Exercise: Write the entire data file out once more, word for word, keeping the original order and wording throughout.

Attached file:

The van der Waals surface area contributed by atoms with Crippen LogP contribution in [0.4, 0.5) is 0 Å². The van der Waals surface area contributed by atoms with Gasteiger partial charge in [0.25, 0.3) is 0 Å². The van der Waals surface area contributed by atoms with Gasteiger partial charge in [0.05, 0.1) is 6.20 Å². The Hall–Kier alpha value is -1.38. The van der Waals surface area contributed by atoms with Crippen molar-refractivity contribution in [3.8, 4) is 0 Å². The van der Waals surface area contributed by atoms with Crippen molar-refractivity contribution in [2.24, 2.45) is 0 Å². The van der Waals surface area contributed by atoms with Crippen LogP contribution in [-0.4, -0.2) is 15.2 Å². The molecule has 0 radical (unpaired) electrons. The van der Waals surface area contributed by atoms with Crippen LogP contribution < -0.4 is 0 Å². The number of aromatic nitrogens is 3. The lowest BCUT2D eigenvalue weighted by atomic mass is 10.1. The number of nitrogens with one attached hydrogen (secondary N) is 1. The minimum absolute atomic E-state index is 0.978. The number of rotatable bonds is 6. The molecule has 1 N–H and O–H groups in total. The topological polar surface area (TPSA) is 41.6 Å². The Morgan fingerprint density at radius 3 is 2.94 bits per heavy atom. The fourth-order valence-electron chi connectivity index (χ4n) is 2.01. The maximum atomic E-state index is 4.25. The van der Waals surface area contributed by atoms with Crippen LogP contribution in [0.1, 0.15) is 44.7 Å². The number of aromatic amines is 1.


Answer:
The van der Waals surface area contributed by atoms with Crippen LogP contribution in [0.4, 0.5) is 0 Å². The van der Waals surface area contributed by atoms with Gasteiger partial charge in [0.25, 0.3) is 0 Å². The van der Waals surface area contributed by atoms with Gasteiger partial charge in [0.05, 0.1) is 6.20 Å². The Hall–Kier alpha value is -1.38. The van der Waals surface area contributed by atoms with Crippen molar-refractivity contribution in [3.8, 4) is 0 Å². The van der Waals surface area contributed by atoms with Crippen molar-refractivity contribution in [2.24, 2.45) is 0 Å². The van der Waals surface area contributed by atoms with Crippen LogP contribution in [-0.4, -0.2) is 15.2 Å². The molecule has 0 radical (unpaired) electrons. The van der Waals surface area contributed by atoms with Crippen LogP contribution < -0.4 is 0 Å². The number of aromatic nitrogens is 3. The lowest BCUT2D eigenvalue weighted by atomic mass is 10.1. The number of nitrogens with one attached hydrogen (secondary N) is 1. The minimum absolute atomic E-state index is 0.978. The number of rotatable bonds is 6. The molecule has 1 N–H and O–H groups in total. The topological polar surface area (TPSA) is 41.6 Å². The Morgan fingerprint density at radius 3 is 2.94 bits per heavy atom. The fourth-order valence-electron chi connectivity index (χ4n) is 2.01. The maximum atomic E-state index is 4.25. The van der Waals surface area contributed by atoms with Crippen LogP contribution in [0.1, 0.15) is 44.7 Å². The number of aromatic amines is 1.